Still, the fact is that, today, the two domestic Cups offer themselves as the best chance for re-emergent clubs to break into the honours-winning clutch of successful teams.  Titles these days are the preserve of the mega-rich – those who argue that Leeds United are the last genuine Champions do rather have a point, as we were the last club to taste success on a reasonable budget as compared to the bulk of our rivals.  If Leeds were to get back into the big-time sooner rather than later, then a realistic aim would be to consolidate top-flight membership, and look for silverware to the League Cup or – preferably – the FA Cup.  That has been the path followed by Swansea City, an excellent example of a club climbing from the lower reaches of the league ladder, brilliantly managed to tangible success.  And, of course,  Hull City will shortly appear in their first FA Cup Final. Now if they can do it… 

I have been lucky enough to see my beloved Whites win the Football League Championship, and that’s something I’ll never forget – but realistically, I don’t think it’s a thing I’ll see again in my lifetime.  But I’m grateful for having witnessed it, it’s something I can add to the legacy and history of what was a magical Revie-fashioned squad, Super Leeds.  That era is the heritage of all of us, something we can all be massively proud of.  But it’s nice to see the odd honour added to the club’s record with your own eyes – so the ’92 title and even the Charity Shield that followed both mean a hell of a lot to me.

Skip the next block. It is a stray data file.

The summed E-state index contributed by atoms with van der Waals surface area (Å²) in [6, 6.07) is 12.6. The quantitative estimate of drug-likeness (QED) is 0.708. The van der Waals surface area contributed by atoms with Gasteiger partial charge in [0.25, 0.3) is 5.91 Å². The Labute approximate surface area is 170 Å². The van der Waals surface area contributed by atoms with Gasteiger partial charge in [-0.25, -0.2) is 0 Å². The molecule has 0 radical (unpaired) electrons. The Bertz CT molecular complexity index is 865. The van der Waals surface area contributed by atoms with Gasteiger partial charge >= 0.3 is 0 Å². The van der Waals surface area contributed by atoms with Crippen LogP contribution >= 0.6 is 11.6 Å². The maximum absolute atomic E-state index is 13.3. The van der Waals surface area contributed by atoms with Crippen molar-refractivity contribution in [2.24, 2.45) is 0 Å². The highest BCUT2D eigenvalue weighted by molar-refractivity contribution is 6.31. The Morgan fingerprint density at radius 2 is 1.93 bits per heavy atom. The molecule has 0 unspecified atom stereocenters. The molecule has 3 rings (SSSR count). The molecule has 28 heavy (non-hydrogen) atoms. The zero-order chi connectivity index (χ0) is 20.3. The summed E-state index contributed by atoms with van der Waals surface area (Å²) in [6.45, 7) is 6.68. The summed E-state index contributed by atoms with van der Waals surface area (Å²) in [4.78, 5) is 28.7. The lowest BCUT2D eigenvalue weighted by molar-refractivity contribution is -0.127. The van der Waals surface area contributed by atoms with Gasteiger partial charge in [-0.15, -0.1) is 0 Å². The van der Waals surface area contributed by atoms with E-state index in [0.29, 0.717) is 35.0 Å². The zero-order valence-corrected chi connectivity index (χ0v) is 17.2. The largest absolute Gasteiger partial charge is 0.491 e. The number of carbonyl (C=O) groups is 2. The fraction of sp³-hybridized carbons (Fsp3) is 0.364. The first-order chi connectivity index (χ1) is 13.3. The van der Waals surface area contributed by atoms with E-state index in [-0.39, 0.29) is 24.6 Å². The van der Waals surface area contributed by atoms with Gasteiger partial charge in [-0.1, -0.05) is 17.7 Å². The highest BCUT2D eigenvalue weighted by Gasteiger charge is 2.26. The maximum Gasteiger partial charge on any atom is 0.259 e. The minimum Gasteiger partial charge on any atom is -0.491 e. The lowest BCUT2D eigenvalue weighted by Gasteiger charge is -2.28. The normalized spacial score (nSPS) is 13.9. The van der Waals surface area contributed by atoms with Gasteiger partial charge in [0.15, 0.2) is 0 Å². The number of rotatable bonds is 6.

Maybe I will yet see the heroes in the white shirts add further to the list of honours won by my club.  It’s wonderful to think I might – and a repeat of the Wembley triumph of that day forty-two years ago at any point over the next few years would do very nicely indeed.  McCormack or Smith with a diving header to nick the Cup 1-0 for Leeds again?  You never know.

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Leeds Title Retrospective: Villa & Hammers Could Still Make Liverpool Champions – by Rob Atkinson

The Last Champions

The Last Champions

The more years that pass since Leeds United’s 1992 title success, making them the Last Champions – it’s 22 years now – the more the myth is perpetuated by the Man U-friendly media that it was the collapse under pressure of the Pride of Devon that year which denied them the ultimate accolade.  In short – and as echoed in Alex Ferguson’s bile-ridden summary of the season – Leeds United didn’t win the League – Man U lost it.

There had been a lot of talk throughout that last season of pre-Murdoch football about how “fitting” it would be for Man U to at last end up as top dogs after 25 years of hurt (or amusement, depending on your point of view).  There was nauseating speculation about the date that the title would finally “come home to OT”.  Somewhere in Greater Manchester, there is, in all likelihood, a warehouse which still contains souvenir candles, t-shirts and sundry other tawdry tat, prematurely commemorating the 1992 Championship success that never happened for Ferguson’s nearly men. There was a fair degree of confidence in the air, as you can see.

In the end, it wasn’t fitting – because Man U weren’t good enough and Leeds claimed a deserved honour.  The Whites finished top by four clear points, having won most games and lost fewest.  They scored the second-highest number of goals and conceded the second fewest to end up with the best goal difference overall.  Any way you care to look at it, Leeds were worthy champions – but that doesn’t stop the media and others from pushing the “unlucky Man U” myth. And the fact is, as well – the winning margin for the Champions could – and should – have been far greater.